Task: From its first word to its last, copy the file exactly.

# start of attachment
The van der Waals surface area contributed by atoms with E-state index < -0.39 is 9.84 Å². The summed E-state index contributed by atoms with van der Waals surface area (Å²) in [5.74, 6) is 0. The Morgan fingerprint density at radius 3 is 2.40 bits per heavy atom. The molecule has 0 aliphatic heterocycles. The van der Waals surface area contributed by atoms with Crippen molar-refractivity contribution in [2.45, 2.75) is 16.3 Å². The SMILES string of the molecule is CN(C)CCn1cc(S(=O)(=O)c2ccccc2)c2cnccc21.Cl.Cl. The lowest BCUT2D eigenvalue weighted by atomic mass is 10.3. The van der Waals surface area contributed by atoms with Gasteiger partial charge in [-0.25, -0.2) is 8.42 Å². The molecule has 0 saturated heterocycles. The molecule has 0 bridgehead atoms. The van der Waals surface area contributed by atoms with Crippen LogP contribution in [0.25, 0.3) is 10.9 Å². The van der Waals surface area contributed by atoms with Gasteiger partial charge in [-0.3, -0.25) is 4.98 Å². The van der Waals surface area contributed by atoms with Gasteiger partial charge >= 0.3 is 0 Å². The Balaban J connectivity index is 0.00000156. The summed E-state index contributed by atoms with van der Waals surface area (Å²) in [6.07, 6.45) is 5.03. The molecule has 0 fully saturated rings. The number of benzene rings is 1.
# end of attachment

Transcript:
The van der Waals surface area contributed by atoms with E-state index < -0.39 is 9.84 Å². The summed E-state index contributed by atoms with van der Waals surface area (Å²) in [5.74, 6) is 0. The Morgan fingerprint density at radius 3 is 2.40 bits per heavy atom. The molecule has 0 aliphatic heterocycles. The van der Waals surface area contributed by atoms with Crippen molar-refractivity contribution in [2.45, 2.75) is 16.3 Å². The SMILES string of the molecule is CN(C)CCn1cc(S(=O)(=O)c2ccccc2)c2cnccc21.Cl.Cl. The lowest BCUT2D eigenvalue weighted by atomic mass is 10.3. The van der Waals surface area contributed by atoms with Gasteiger partial charge in [-0.25, -0.2) is 8.42 Å². The molecule has 0 saturated heterocycles. The molecule has 0 bridgehead atoms. The van der Waals surface area contributed by atoms with Crippen LogP contribution in [0.25, 0.3) is 10.9 Å². The van der Waals surface area contributed by atoms with Gasteiger partial charge in [-0.3, -0.25) is 4.98 Å². The van der Waals surface area contributed by atoms with Gasteiger partial charge >= 0.3 is 0 Å². The Balaban J connectivity index is 0.00000156. The summed E-state index contributed by atoms with van der Waals surface area (Å²) in [6.07, 6.45) is 5.03. The molecule has 0 fully saturated rings. The number of benzene rings is 1.